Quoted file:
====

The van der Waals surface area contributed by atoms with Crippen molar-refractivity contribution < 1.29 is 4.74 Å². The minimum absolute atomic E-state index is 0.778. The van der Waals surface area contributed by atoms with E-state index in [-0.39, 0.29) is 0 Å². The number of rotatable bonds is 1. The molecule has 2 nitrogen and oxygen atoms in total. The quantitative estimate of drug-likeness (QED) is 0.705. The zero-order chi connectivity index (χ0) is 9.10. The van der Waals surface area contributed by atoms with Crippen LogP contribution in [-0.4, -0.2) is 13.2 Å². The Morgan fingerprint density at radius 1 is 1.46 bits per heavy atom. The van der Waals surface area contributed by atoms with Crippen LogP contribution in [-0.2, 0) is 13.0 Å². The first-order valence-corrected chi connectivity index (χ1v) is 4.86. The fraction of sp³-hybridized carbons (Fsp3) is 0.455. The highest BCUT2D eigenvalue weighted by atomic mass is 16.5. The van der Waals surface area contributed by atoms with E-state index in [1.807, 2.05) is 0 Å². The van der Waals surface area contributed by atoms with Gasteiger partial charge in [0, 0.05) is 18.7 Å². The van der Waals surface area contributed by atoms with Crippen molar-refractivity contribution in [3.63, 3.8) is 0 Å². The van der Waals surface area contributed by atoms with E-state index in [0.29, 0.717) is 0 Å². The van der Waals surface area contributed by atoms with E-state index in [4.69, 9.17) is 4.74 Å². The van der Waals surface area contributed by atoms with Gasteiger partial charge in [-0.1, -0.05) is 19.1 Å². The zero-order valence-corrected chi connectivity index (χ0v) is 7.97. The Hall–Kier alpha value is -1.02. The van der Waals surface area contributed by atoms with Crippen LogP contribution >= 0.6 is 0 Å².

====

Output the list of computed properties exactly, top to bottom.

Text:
The van der Waals surface area contributed by atoms with Crippen molar-refractivity contribution < 1.29 is 4.74 Å². The minimum absolute atomic E-state index is 0.778. The van der Waals surface area contributed by atoms with E-state index in [-0.39, 0.29) is 0 Å². The number of rotatable bonds is 1. The molecule has 2 nitrogen and oxygen atoms in total. The quantitative estimate of drug-likeness (QED) is 0.705. The zero-order chi connectivity index (χ0) is 9.10. The van der Waals surface area contributed by atoms with Crippen LogP contribution in [-0.4, -0.2) is 13.2 Å². The Morgan fingerprint density at radius 1 is 1.46 bits per heavy atom. The van der Waals surface area contributed by atoms with Crippen LogP contribution in [-0.2, 0) is 13.0 Å². The first-order valence-corrected chi connectivity index (χ1v) is 4.86. The fraction of sp³-hybridized carbons (Fsp3) is 0.455. The highest BCUT2D eigenvalue weighted by atomic mass is 16.5. The van der Waals surface area contributed by atoms with E-state index in [1.807, 2.05) is 0 Å². The van der Waals surface area contributed by atoms with Gasteiger partial charge in [0, 0.05) is 18.7 Å². The van der Waals surface area contributed by atoms with Crippen molar-refractivity contribution in [3.63, 3.8) is 0 Å². The van der Waals surface area contributed by atoms with E-state index in [0.29, 0.717) is 0 Å². The van der Waals surface area contributed by atoms with E-state index in [4.69, 9.17) is 4.74 Å². The van der Waals surface area contributed by atoms with Gasteiger partial charge in [-0.1, -0.05) is 19.1 Å². The zero-order valence-corrected chi connectivity index (χ0v) is 7.97. The Hall–Kier alpha value is -1.02. The van der Waals surface area contributed by atoms with Crippen LogP contribution >= 0.6 is 0 Å².